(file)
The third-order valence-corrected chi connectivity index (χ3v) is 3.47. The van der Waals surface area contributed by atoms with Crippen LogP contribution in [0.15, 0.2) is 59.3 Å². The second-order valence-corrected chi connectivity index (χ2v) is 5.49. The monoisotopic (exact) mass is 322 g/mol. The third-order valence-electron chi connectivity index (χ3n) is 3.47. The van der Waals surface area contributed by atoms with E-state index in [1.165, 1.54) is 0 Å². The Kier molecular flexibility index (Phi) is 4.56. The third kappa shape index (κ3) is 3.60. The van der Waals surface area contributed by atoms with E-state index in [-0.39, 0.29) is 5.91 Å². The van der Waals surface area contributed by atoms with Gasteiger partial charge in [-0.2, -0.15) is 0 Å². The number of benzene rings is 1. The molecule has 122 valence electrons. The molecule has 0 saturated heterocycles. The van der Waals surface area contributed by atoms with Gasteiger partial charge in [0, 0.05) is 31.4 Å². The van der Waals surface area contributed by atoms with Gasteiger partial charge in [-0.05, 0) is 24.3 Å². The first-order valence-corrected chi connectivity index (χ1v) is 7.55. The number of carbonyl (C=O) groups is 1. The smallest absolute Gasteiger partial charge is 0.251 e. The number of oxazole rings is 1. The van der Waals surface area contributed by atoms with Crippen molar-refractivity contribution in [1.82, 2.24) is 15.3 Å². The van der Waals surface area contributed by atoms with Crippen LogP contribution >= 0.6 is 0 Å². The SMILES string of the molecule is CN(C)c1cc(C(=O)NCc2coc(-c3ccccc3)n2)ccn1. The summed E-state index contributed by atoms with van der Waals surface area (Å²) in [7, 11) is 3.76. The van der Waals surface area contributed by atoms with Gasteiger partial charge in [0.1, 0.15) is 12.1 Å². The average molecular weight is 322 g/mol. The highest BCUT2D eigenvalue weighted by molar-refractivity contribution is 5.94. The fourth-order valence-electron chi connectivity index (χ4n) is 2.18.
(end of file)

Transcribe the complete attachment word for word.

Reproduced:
The third-order valence-corrected chi connectivity index (χ3v) is 3.47. The van der Waals surface area contributed by atoms with Crippen LogP contribution in [0.15, 0.2) is 59.3 Å². The second-order valence-corrected chi connectivity index (χ2v) is 5.49. The monoisotopic (exact) mass is 322 g/mol. The third-order valence-electron chi connectivity index (χ3n) is 3.47. The van der Waals surface area contributed by atoms with E-state index in [1.165, 1.54) is 0 Å². The Kier molecular flexibility index (Phi) is 4.56. The third kappa shape index (κ3) is 3.60. The van der Waals surface area contributed by atoms with E-state index in [-0.39, 0.29) is 5.91 Å². The van der Waals surface area contributed by atoms with Gasteiger partial charge in [-0.2, -0.15) is 0 Å². The number of benzene rings is 1. The molecule has 122 valence electrons. The molecule has 0 saturated heterocycles. The van der Waals surface area contributed by atoms with Gasteiger partial charge in [0, 0.05) is 31.4 Å². The van der Waals surface area contributed by atoms with Gasteiger partial charge in [-0.05, 0) is 24.3 Å². The first-order valence-corrected chi connectivity index (χ1v) is 7.55. The number of carbonyl (C=O) groups is 1. The smallest absolute Gasteiger partial charge is 0.251 e. The number of oxazole rings is 1. The van der Waals surface area contributed by atoms with Crippen molar-refractivity contribution in [1.82, 2.24) is 15.3 Å². The van der Waals surface area contributed by atoms with Crippen LogP contribution >= 0.6 is 0 Å². The SMILES string of the molecule is CN(C)c1cc(C(=O)NCc2coc(-c3ccccc3)n2)ccn1. The summed E-state index contributed by atoms with van der Waals surface area (Å²) in [7, 11) is 3.76. The van der Waals surface area contributed by atoms with Gasteiger partial charge in [0.1, 0.15) is 12.1 Å². The average molecular weight is 322 g/mol. The highest BCUT2D eigenvalue weighted by molar-refractivity contribution is 5.94. The fourth-order valence-electron chi connectivity index (χ4n) is 2.18.